Kirsty has been fundraising since she was seven years old. She suffers from neurofibromatosis, a genetic condition that affects the nervous system and scoliosis. When she was nine she went to Lapland with When you Wish Upon a Star and made friends with another young girl who had leukaemia. Sadly her new friend died two weeks later, but it spurred Kirsty on to raise more than £73,000 for charity. She has organised charity balls, sold her toys, organised fundraising nights. Her next target is to raise £80,000 to send more children away for a week to Center Parcs with their families. She spends a lot of time in hospital, but this has never stopped her with her fundraising efforts.

Sara Bannerman, Sense Scotland

Sara is responsible for raising income from individuals for Sense Scotland had has seen income rise from £280,000 when she took over as donor development manager in 2001 to over £1.137m in the current financial year (as at the beginning of February). She understands the importance of maximising income and taking care of donors, and has designed and implemented programmes for donor recruitment, upgrades and retention. She cares deeply about the work of Sense Scotland and interacts with the people the charity supports as much as possible. She has excellent communication skills both with donors and her colleagues. Her DM appeals have been innovative and some have won IoF Scotland awards. She presents information on campaigns, donor development, recruitment and donor care at Institute of Fundraising Special Interest groups and conferences where she champions best practice and good donor care. She is always seeking to generate more income to improve the lives of more beneficiaries and is currently developing her technique to focus on higher value donors and legacies.

Sally Eastcott, AfriKids

When she joined in 2005 Sally was the third full-time member of staff at AfriKids when the charity’s income was around £100k. She soon became de facto head of fundraising and by 2008 she had risen to the role of director. In 2009 the organisation employed nine full time staff, numerous volunteers and had an annual income of £1.49m. Sally has been the driving fo
rce behind a young, dynamic and extremely successful organisation. By the end of 2009, AfriKids had secured major donations from the Big Lottery Fund, the International Labour Organisation, Comic Relief, household names from the City of London and was nominated as Deutsche Bank charity of the year for 2010. Sally’s fundraising approach is always grounded in solid and clear financial sense so that each donor is clear about both the financial as well as the social value of their investment. Donor feedback has ensured a retention rate of 94%. Sally drives an uncompromising message of sustainability, meaning that her ultimate goal is to render her own department obsolete and her job redundant.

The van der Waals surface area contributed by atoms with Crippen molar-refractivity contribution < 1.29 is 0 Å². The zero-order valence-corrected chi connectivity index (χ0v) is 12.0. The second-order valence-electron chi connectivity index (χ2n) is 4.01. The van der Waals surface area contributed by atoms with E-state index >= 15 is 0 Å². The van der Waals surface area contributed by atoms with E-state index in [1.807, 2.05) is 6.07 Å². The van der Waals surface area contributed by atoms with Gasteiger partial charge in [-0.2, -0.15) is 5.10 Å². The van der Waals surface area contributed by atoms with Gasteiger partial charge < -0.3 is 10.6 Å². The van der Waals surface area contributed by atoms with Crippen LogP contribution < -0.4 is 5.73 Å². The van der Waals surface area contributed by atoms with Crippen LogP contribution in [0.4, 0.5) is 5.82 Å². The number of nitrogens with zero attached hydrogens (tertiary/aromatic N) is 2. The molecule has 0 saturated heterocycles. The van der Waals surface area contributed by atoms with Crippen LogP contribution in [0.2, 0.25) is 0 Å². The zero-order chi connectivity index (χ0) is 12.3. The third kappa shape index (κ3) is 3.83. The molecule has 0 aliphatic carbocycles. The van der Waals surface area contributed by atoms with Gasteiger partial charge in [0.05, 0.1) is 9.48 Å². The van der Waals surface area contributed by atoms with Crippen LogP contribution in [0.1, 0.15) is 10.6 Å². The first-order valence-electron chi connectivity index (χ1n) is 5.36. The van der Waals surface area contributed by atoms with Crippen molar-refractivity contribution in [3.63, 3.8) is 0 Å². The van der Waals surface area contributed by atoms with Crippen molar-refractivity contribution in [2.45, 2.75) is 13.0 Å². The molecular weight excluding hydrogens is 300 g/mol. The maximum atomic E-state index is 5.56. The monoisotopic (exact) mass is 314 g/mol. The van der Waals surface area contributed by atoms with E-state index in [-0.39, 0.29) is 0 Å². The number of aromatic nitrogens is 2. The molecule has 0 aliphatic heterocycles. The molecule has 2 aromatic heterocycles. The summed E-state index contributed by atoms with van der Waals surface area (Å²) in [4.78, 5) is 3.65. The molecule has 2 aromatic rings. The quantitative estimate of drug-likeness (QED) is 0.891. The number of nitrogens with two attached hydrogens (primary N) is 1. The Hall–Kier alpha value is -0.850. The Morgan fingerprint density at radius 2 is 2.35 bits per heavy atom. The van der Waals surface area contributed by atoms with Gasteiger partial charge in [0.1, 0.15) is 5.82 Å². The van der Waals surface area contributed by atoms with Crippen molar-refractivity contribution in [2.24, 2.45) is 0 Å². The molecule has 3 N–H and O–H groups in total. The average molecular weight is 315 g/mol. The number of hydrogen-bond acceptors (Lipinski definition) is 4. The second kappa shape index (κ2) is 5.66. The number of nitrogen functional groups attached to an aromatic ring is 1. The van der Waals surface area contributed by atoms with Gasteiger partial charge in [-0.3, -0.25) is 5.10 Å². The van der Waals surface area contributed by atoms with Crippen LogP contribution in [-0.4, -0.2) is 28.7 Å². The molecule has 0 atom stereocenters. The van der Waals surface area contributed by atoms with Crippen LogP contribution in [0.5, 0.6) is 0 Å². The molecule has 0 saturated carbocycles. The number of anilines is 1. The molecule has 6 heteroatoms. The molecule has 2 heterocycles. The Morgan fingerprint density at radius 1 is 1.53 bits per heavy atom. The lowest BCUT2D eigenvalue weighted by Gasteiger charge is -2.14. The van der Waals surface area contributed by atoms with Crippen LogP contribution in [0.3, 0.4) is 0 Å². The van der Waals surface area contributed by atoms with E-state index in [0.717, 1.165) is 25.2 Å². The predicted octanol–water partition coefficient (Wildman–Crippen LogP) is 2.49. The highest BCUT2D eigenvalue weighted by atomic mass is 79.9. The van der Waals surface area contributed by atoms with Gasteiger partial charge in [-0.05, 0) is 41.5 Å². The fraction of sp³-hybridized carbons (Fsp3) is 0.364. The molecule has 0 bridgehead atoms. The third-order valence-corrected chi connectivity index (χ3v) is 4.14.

Volunteer fundraiser of the year

This award recognises the enormous contribution made to fundraising throughout the UK by volunteers. The Volunteer Fundraiser of the Year award is made to someone, or a team of people, who by their hard work, dedication and example have made a difference to the charity or charities for which they have worked.

The shotlisted entries are:

Tom Colborne

Scott Cunningham

David Wood & Simon Painter, Ragabonds

Tom Colborne

Tom held the first annual football marathon for TackleAfrica in 2002. Since then the event has grown exponentially and over the last five years has raised over £250,000 for the charity. Every marathon has been exclusively organised by volunteers under Tom’s leadership, keeping costs incredibly low and helping build lasting relationship with supporters. Last year the Marathon cost less than £8,000 to run and raised £120,000. The event takes months to organise and a vast amount of equipment is needed, most of which is borrowed or requested for free and collected and dispersed in vans by the volunteer team. In addition Tom has also taken part in four TackleAfrica projects as a volunteer coach, leading projects in Uganda, Ghana and South Africa.

Scott Cunningham

Guide dog owner Scott and his dog Travis have walked over 1000 miles to raise funds for Guide Dogs. Since 2003, when Travistrek was set up, they have raised £85,000 which has been used to name and sponsor puppies that will go on to become fully-fledged guide dogs themselves. As well as using a wide range of PR and marketing techniques in the lead up to the sponsored walks, Scott has a highly professional website written from Travis’s point of view. It is a valuable tool in raising awareness of exactly how a guide dog brings mobility and independence to a blind and partially sighted person. This year (2010) marks Scott and Travis’ last trek together as it is time for Travis to retire. They aim to break the £100,000 mark and they have again gained the support of the Marines and Rangers to make sure their final West Highland Way walk is a resounding success. Scott has reached out to new audiences to fundraise and to inform. He is himself a beneficiary of the charity and has a phenomenal personal drive to raise awareness and inspire others. In 2009 Travis was named Scottish Guide Dog of the Year for the second time, but Scott has yet to receive recognition for the amount of tireless work he has done for Guide Dogs.

David Wood & Simon Painter

The Ragabonds are a group of former students who were part of RAG societies at university and enjoyed fundraising for charity so much they carried on. David and Simon are always willing to give up their free time and in some cases holidays to help with the running of charity events, from major collections such as the annual Hogmanay collection for KidsCan and Cancer Research UK down to spending hours counting the money they have spent all day collecting. Since the Ragabonds inception four years ago they have raised over £335,600, including nearly £70,000 for Meningitis Research Foundation, over £53,000 for Breast Cancer Campaign and more than £20,000 for KidsCan Children’s Cancer Research Centre. David is himself a fundraiser for the Meningitis Trust, but he and the other Ragabonds are more than happy to spend their free time raising funds for all kinds of causes.